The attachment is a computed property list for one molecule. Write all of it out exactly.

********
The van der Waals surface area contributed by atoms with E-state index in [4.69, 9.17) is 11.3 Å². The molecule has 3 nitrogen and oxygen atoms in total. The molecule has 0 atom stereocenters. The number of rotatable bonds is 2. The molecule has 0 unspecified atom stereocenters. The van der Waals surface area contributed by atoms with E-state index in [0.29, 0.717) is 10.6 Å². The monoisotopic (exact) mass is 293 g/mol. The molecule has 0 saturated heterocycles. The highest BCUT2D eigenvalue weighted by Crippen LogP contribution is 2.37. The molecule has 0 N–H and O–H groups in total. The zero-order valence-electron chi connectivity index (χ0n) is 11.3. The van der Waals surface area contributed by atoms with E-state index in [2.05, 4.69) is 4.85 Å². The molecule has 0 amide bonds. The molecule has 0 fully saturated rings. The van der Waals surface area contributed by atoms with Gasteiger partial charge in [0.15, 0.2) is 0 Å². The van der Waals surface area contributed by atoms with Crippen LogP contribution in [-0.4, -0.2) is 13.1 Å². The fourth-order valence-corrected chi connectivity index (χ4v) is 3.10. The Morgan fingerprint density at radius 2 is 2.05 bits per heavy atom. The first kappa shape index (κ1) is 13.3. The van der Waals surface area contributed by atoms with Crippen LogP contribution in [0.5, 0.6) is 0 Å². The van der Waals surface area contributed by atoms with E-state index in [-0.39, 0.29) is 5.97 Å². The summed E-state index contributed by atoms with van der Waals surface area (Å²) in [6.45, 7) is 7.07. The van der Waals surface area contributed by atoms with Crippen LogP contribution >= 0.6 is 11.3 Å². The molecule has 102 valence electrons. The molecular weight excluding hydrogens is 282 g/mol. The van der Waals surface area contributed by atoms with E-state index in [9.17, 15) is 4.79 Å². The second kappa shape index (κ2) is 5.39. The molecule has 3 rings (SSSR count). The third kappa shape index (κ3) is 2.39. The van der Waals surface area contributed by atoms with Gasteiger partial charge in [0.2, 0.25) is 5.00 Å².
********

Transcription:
The van der Waals surface area contributed by atoms with E-state index in [4.69, 9.17) is 11.3 Å². The molecule has 3 nitrogen and oxygen atoms in total. The molecule has 0 atom stereocenters. The number of rotatable bonds is 2. The molecule has 0 unspecified atom stereocenters. The van der Waals surface area contributed by atoms with E-state index in [0.29, 0.717) is 10.6 Å². The monoisotopic (exact) mass is 293 g/mol. The molecule has 0 saturated heterocycles. The highest BCUT2D eigenvalue weighted by Crippen LogP contribution is 2.37. The molecule has 0 N–H and O–H groups in total. The zero-order valence-electron chi connectivity index (χ0n) is 11.3. The van der Waals surface area contributed by atoms with E-state index in [2.05, 4.69) is 4.85 Å². The molecule has 0 amide bonds. The molecule has 0 fully saturated rings. The van der Waals surface area contributed by atoms with Gasteiger partial charge in [0.15, 0.2) is 0 Å². The van der Waals surface area contributed by atoms with Crippen LogP contribution in [-0.4, -0.2) is 13.1 Å². The fourth-order valence-corrected chi connectivity index (χ4v) is 3.10. The Morgan fingerprint density at radius 2 is 2.05 bits per heavy atom. The first kappa shape index (κ1) is 13.3. The van der Waals surface area contributed by atoms with Crippen LogP contribution in [0.5, 0.6) is 0 Å². The van der Waals surface area contributed by atoms with E-state index in [-0.39, 0.29) is 5.97 Å². The summed E-state index contributed by atoms with van der Waals surface area (Å²) in [6.45, 7) is 7.07. The van der Waals surface area contributed by atoms with Crippen LogP contribution >= 0.6 is 11.3 Å². The molecule has 102 valence electrons. The molecular weight excluding hydrogens is 282 g/mol. The van der Waals surface area contributed by atoms with E-state index in [9.17, 15) is 4.79 Å². The second kappa shape index (κ2) is 5.39. The molecule has 3 rings (SSSR count). The third kappa shape index (κ3) is 2.39. The van der Waals surface area contributed by atoms with Gasteiger partial charge in [0.2, 0.25) is 5.00 Å².